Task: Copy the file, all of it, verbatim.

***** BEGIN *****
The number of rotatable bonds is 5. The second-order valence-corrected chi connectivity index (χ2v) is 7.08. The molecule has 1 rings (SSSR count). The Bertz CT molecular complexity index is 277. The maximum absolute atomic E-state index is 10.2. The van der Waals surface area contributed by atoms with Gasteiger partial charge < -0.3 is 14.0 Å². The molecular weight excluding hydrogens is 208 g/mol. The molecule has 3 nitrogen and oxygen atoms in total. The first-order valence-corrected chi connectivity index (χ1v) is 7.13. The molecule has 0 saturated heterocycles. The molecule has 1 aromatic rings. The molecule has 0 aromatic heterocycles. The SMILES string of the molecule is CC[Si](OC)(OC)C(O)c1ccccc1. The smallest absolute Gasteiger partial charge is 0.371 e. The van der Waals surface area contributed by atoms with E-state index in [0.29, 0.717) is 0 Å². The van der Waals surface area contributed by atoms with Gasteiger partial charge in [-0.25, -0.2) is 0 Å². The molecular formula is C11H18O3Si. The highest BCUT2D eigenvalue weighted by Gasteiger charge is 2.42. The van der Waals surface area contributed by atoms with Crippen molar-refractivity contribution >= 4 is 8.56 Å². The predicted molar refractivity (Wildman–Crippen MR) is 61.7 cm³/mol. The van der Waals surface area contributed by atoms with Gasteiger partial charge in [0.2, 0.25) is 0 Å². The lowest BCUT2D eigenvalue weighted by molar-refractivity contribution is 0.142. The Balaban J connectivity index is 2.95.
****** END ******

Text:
The number of rotatable bonds is 5. The second-order valence-corrected chi connectivity index (χ2v) is 7.08. The molecule has 1 rings (SSSR count). The Bertz CT molecular complexity index is 277. The maximum absolute atomic E-state index is 10.2. The van der Waals surface area contributed by atoms with Gasteiger partial charge < -0.3 is 14.0 Å². The molecular weight excluding hydrogens is 208 g/mol. The molecule has 3 nitrogen and oxygen atoms in total. The first-order valence-corrected chi connectivity index (χ1v) is 7.13. The molecule has 0 saturated heterocycles. The molecule has 1 aromatic rings. The molecule has 0 aromatic heterocycles. The SMILES string of the molecule is CC[Si](OC)(OC)C(O)c1ccccc1. The smallest absolute Gasteiger partial charge is 0.371 e. The van der Waals surface area contributed by atoms with E-state index in [0.29, 0.717) is 0 Å². The van der Waals surface area contributed by atoms with Gasteiger partial charge in [-0.25, -0.2) is 0 Å². The molecular formula is C11H18O3Si. The highest BCUT2D eigenvalue weighted by Gasteiger charge is 2.42. The van der Waals surface area contributed by atoms with Crippen molar-refractivity contribution >= 4 is 8.56 Å². The predicted molar refractivity (Wildman–Crippen MR) is 61.7 cm³/mol. The van der Waals surface area contributed by atoms with Gasteiger partial charge in [0.2, 0.25) is 0 Å². The lowest BCUT2D eigenvalue weighted by molar-refractivity contribution is 0.142. The Balaban J connectivity index is 2.95.